Poultry imports are rising

Poultry imports into South Africa are on the rise, and we may be seeing the end of the long downward trend in import volumes since they peaked in 2018.

Totals are still well below previous years, but an acceleration that began in November last year has gathered pace in the first quarter of 2023.

Warning signs are flickering, particularly for dumped imports of the bone-in chicken portions, mainly leg quarters, that compete with locally produced packs of individually quick frozen (IQF) pieces.

Bone-in imports for the first three months of the year totalled 25 927 tonnes, according to industry reports based on official statistics. This is nearly half of the bone-in Q1 imports in 2020, and only a third of the Q1 total in 2018.

On the other hand, bone-in imports surged by 31% in January, 81.4% in February and 37.7% in March. This was led by higher volumes from Brazil, which may be seeking to expedite shipments before anti-dumping duties take effect in August, and by the United States because of the annual increase at the end of the 12-month cycle of its quota free of anti-dumping duties.

Taken together with increases at the end of 2022, it seems that the needle has swung. After five years of decreases from the devastating levels of 2018, chicken imports may rise again in 2023.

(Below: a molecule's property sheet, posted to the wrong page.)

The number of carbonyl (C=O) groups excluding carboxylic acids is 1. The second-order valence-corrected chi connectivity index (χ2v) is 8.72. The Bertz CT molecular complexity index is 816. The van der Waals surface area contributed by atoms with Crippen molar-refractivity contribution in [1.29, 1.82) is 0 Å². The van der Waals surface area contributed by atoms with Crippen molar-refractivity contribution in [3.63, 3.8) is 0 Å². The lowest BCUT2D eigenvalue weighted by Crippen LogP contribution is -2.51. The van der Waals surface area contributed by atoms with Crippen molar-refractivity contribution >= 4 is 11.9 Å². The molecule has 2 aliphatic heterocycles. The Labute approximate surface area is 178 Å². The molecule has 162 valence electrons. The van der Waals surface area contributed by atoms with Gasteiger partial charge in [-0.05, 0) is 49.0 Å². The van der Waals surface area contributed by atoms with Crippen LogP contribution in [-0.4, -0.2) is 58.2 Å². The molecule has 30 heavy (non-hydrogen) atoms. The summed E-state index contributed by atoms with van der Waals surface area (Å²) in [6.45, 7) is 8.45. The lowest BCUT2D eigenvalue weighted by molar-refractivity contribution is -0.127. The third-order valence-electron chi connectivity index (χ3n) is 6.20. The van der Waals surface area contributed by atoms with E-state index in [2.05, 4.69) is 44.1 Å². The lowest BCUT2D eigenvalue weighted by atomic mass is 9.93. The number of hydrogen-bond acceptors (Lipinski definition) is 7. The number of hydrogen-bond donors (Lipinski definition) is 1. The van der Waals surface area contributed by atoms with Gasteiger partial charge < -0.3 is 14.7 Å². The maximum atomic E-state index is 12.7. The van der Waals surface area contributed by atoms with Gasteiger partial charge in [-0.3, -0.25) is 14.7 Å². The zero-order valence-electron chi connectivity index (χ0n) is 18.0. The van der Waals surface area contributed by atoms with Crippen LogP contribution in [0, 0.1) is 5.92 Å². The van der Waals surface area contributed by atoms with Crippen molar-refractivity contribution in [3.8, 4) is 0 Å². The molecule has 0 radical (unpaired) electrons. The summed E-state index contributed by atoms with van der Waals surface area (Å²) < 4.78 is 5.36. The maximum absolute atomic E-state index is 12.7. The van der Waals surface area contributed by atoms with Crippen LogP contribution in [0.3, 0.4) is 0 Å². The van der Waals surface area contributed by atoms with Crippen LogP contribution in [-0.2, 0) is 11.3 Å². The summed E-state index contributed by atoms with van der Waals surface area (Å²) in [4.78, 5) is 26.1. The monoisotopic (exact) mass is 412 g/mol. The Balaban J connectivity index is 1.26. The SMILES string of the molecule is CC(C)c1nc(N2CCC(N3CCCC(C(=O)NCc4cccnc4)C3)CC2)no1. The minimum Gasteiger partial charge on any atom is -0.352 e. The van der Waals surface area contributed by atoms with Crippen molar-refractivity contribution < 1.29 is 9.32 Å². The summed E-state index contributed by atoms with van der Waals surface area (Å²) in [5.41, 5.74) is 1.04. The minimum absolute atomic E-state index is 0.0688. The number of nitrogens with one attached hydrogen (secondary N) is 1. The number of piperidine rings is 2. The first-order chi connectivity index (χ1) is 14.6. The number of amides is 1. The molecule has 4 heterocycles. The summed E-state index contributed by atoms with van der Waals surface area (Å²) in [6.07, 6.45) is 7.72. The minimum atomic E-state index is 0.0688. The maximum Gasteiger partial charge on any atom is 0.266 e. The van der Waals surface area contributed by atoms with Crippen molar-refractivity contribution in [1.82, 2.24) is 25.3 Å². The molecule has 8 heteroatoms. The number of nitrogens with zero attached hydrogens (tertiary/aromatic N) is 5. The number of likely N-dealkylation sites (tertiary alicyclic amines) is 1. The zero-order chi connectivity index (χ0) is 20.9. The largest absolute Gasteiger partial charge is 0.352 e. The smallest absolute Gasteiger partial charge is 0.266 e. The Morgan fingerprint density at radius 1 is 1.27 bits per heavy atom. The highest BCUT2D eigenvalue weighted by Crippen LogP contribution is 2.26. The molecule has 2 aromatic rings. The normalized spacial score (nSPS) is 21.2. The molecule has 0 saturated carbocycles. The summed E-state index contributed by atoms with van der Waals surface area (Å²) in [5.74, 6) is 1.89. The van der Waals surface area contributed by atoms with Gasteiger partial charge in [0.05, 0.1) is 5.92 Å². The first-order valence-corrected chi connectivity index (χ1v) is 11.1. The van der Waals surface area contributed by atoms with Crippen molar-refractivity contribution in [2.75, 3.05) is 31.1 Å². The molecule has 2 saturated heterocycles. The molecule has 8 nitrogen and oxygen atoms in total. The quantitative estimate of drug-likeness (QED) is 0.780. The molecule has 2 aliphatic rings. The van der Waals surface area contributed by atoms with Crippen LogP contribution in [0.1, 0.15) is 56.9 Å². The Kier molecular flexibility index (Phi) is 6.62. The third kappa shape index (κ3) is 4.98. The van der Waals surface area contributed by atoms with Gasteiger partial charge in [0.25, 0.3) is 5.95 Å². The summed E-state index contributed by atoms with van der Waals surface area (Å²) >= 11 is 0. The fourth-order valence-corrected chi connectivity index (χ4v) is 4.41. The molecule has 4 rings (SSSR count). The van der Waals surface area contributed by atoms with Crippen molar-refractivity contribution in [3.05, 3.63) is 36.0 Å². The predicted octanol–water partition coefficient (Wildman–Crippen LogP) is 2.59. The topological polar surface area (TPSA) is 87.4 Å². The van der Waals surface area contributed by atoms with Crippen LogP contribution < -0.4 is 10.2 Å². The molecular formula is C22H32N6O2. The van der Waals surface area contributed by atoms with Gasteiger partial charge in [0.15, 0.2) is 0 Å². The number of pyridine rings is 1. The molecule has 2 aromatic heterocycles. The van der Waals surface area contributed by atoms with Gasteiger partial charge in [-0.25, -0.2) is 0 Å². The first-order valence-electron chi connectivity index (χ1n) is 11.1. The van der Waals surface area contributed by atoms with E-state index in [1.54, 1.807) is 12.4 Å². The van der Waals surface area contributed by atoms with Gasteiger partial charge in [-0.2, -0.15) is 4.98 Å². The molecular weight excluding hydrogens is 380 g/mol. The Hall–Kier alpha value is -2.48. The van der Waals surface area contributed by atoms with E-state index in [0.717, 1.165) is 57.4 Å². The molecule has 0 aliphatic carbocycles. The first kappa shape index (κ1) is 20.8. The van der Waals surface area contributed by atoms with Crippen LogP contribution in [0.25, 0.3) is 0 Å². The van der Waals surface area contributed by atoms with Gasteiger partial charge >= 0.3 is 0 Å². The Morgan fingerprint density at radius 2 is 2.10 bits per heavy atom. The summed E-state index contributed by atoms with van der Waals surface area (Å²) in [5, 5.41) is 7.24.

There are some caveats. Bone-in volumes will probably drop in April, as they do every year, after the March end of the US quota surge. More importantly, avian influenza (bird flu) may be the major factor affecting South Africa’s poultry imports this year.

Most of the United States is affected by bird flu, and as the virus is now occurring year round it may continue to spread even in the northern hemisphere’s warmer months.

Brazil, the world’s largest poultry exporter, has reported its first cases of bird flu in wild birds, and is on high alert. If the virus spreads to commercial flocks and imports from Brazil are banned, the picture could change dramatically.

Nevertheless, the rising totals deserve the attention of Ebrahim Patel, South Africa’s minister of Trade, Industry and Competition. Last August, he suspended the imposition of anti-dumping duties on chicken imports from Brazil and four European Union countries. Chicken importers have been urging him to extend that suspension rather than impose the duties in August.

Patel has accepted findings from South Africa’s trade regulator, the International Trade Administration Commission (ITAC) that imports from these five countries were harming the local poultry industry. Now action is required.

Import volumes are rising again, and the dumping damage continues.